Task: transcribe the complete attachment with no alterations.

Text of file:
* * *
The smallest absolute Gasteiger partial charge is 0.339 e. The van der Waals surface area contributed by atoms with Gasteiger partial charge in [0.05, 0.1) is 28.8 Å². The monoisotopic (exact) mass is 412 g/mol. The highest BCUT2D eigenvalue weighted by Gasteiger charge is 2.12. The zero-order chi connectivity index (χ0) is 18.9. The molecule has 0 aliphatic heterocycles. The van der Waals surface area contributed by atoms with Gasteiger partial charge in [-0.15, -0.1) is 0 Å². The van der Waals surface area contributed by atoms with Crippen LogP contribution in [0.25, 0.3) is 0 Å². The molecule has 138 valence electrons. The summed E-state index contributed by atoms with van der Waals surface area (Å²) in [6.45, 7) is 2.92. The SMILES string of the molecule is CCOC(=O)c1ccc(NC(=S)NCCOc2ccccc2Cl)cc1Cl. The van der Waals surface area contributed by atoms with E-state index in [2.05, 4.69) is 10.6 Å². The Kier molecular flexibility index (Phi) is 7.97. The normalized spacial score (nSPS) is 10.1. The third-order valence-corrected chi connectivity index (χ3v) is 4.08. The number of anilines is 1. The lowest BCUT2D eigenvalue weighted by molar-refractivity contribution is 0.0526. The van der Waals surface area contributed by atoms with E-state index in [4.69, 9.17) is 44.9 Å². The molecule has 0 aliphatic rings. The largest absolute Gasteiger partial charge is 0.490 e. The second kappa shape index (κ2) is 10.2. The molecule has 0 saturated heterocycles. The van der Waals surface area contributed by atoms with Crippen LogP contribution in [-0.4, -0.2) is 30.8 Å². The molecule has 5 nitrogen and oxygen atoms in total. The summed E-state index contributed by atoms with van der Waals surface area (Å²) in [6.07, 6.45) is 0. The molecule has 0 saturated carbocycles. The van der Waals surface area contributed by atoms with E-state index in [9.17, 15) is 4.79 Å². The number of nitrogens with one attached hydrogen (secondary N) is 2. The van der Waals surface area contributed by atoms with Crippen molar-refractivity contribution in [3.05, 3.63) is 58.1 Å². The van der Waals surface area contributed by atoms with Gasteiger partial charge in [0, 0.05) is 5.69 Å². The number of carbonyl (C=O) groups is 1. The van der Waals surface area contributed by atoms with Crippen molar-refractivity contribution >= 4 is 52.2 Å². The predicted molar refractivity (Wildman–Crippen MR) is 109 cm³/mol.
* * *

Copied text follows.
The smallest absolute Gasteiger partial charge is 0.339 e. The van der Waals surface area contributed by atoms with Gasteiger partial charge in [0.05, 0.1) is 28.8 Å². The monoisotopic (exact) mass is 412 g/mol. The highest BCUT2D eigenvalue weighted by Gasteiger charge is 2.12. The zero-order chi connectivity index (χ0) is 18.9. The molecule has 0 aliphatic heterocycles. The van der Waals surface area contributed by atoms with Gasteiger partial charge in [-0.15, -0.1) is 0 Å². The van der Waals surface area contributed by atoms with Crippen LogP contribution in [0.25, 0.3) is 0 Å². The molecule has 138 valence electrons. The summed E-state index contributed by atoms with van der Waals surface area (Å²) in [6.45, 7) is 2.92. The SMILES string of the molecule is CCOC(=O)c1ccc(NC(=S)NCCOc2ccccc2Cl)cc1Cl. The van der Waals surface area contributed by atoms with E-state index in [2.05, 4.69) is 10.6 Å². The Kier molecular flexibility index (Phi) is 7.97. The normalized spacial score (nSPS) is 10.1. The third-order valence-corrected chi connectivity index (χ3v) is 4.08. The number of anilines is 1. The lowest BCUT2D eigenvalue weighted by molar-refractivity contribution is 0.0526. The van der Waals surface area contributed by atoms with E-state index in [4.69, 9.17) is 44.9 Å². The molecule has 0 aliphatic rings. The largest absolute Gasteiger partial charge is 0.490 e. The second kappa shape index (κ2) is 10.2. The molecule has 0 saturated heterocycles. The van der Waals surface area contributed by atoms with Crippen LogP contribution in [-0.4, -0.2) is 30.8 Å². The molecule has 5 nitrogen and oxygen atoms in total. The summed E-state index contributed by atoms with van der Waals surface area (Å²) in [6.07, 6.45) is 0. The molecule has 0 saturated carbocycles. The van der Waals surface area contributed by atoms with E-state index in [9.17, 15) is 4.79 Å². The number of nitrogens with one attached hydrogen (secondary N) is 2. The van der Waals surface area contributed by atoms with Crippen molar-refractivity contribution in [3.05, 3.63) is 58.1 Å². The van der Waals surface area contributed by atoms with Gasteiger partial charge in [0, 0.05) is 5.69 Å². The number of carbonyl (C=O) groups is 1. The van der Waals surface area contributed by atoms with Crippen molar-refractivity contribution >= 4 is 52.2 Å². The predicted molar refractivity (Wildman–Crippen MR) is 109 cm³/mol.